Wishes form the foundation of fairy tales, romantic films, and idle fantasy. There are times, however, when one's innocent fantasies can go horribly wrong and what started out on such a promising note can evolve into a horrifying nightmare.
Spalding Gray's Morning, Noon and Night is charming and disarming. I kept wondering how this book could be so engrossing while being so deceptively simple. I think there are two things that are going on.
Based on the Regent's Park production in London, this Into the Woods is extraordinary theater. A treasure trove of psychological insights is neatly gleaned from the interlocking stories of fairy tale characters.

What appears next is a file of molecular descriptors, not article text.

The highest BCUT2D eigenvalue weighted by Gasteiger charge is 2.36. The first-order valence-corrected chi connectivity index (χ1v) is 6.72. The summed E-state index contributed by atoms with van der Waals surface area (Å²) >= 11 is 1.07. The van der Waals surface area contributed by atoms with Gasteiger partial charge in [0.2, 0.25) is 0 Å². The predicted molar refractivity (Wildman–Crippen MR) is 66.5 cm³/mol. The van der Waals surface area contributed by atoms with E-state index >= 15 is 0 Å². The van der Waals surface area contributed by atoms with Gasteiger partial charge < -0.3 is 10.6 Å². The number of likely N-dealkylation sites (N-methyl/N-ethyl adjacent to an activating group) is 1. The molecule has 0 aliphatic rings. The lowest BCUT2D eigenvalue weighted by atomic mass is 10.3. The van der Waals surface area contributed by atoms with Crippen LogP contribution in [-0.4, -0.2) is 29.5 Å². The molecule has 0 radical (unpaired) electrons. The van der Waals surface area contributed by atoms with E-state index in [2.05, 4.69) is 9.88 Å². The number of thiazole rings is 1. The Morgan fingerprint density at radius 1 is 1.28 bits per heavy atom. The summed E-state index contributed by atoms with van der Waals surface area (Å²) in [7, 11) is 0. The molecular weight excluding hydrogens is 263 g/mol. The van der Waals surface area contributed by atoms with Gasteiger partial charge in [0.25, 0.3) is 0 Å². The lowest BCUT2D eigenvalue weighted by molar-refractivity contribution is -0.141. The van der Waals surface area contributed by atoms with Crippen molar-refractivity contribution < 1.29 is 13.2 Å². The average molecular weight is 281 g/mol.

Stephen Sondheim and James Lapine want to make damn sure you know that life is made of the occasional modest high and the frequent devastating low. Sondheim has always hewed to his motivating themes of ambivalence and ambiguity.
If you're the kind of person who loves family scenes in which a doting parent reads a bedtime story to a child, stand warned that Love and Anger is about as far removed from The Princess Bride as you can possibly get.
Isn't it funny how hearing certain songs, or more specifically certain voices singing certain songs, can bring you back to a very specific memory? Like how hearing Peter Gabriel sing "In Your Eyes" whisks you back to your high school prom?
In the course of two evenings on a stage at the Clemente Soto Velez Cultural Center, to packed audiences of peers, family members, co-workers and strangers, the cast gave a Broadway quality 'great performance.'